Undiagnosed FH Linked to 16-Year Life Expectancy Reduction

Liam Davenport

June 06, 2019

MAASTRICHT, The Netherlands — People with probable but undiagnosed familial hypercholesterolemia (FH) have a higher rate of premature death from cardiovascular events than those who have been diagnosed with the disease, translating into a reduction of life expectancy averaging 16 years, say British researchers.

Kausik K. Ray, MD, PhD, Imperial Centre for Cardiovascular Disease Prevention, Imperial College London, and colleagues studied data from a large primary care database on almost 1.8 million individuals, of whom nearly 7000 had been diagnosed with FH and more than 13,000 probably had the disease.

Presenting the results at the European Atherosclerosis Society 2019 Congress, Ray showed that individuals with probable FH were 1.9 times more likely to suffer premature cardiovascular-related death than those diagnosed with the disease.

They were also 2.4-fold more likely to die early from cardiovascular events than people who had normal low-density-lipoprotein (LDL)-cholesterol levels and so were unlikely to have FH.

The researchers also showed that, of the premature cardiovascular deaths due to increased LDL-cholesterol levels, 56% occurred in individuals with undiagnosed FH.

Ray emphasized that, while coding and diagnosing FH continue to be a "challenge," the current results show, "within the limitations of big data," that individuals "who do not have a diagnosis behave very similarly to those patients in whom a diagnosis is achieved."

However, undiagnosed individuals "lose essentially 16 years of life by the age of 18 if the diagnosis is not made."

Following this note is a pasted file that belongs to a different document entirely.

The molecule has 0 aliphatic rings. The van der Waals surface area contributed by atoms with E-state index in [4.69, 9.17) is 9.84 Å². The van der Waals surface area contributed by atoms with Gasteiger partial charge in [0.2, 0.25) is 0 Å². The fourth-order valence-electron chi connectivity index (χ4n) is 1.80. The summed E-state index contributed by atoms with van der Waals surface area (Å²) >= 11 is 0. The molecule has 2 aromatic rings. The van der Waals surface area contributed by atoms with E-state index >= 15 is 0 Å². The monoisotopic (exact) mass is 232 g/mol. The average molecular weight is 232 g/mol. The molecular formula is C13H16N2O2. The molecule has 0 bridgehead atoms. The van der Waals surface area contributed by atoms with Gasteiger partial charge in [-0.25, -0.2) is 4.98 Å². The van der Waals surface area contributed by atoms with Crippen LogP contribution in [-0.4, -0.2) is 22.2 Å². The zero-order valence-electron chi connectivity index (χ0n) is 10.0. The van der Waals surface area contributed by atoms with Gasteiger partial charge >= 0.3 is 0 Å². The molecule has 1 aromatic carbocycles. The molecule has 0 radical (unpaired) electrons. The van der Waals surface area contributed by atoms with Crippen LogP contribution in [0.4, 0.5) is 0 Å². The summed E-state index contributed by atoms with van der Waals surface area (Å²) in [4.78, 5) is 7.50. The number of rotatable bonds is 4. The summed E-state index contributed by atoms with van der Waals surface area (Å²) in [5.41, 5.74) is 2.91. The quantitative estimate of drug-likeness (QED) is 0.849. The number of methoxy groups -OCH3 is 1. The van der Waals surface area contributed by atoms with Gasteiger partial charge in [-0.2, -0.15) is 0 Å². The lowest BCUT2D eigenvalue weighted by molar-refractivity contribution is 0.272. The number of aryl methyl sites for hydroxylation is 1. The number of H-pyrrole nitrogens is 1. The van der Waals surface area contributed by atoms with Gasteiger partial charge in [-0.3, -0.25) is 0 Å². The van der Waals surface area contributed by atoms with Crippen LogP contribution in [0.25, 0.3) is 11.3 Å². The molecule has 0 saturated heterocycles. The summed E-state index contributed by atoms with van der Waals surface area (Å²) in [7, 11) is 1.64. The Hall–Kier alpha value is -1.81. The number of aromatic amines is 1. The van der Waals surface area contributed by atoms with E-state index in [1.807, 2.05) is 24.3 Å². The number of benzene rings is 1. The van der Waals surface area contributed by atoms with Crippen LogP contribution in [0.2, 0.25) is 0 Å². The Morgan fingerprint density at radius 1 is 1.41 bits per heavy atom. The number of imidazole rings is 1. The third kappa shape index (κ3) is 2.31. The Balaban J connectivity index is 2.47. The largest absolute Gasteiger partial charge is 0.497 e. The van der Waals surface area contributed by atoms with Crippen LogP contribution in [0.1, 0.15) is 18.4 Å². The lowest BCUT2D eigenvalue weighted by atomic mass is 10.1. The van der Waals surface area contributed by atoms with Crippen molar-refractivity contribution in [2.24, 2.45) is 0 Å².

"We think that really supports the case for screening much earlier and thinking about cholesterol screening before the age of 20," Ray said.

He added that they observed geographic variations in FH testing, "which is unlikely to be truly a real biological variation but likely the effect of policy, and this gets at the importance of policy toward FH screening and detection."

Geesje M. Dallinga-Thie, PhD, manager, Laboratory of Experimental Vascular Medicine, Academic Medical Center, Amsterdam, who cochaired the session, questioned the need for FH genetic diagnoses, however.

She told theheart.org | Medscape Cardiology that, in her experience, doctors do not treat on that basis, as was shown in the study by the use of statins being "very high" in non-FH individuals.

"That makes sense, because doctors treat the cholesterol and, in principle, it shouldn't make any difference."

Confirmed Diagnosis

The global prevalence of FH is estimated to be one in 200 to 300, but it is widely underdiagnosed and undertreated, Ray said during his presentation. Moreover, it is known that treatment of FH with lipid-lowering therapies reduces the associated cardiovascular risk.

What is unknown, however, is whether outcomes differ between individuals with a confirmed FH diagnosis and those with potential but undiagnosed disease.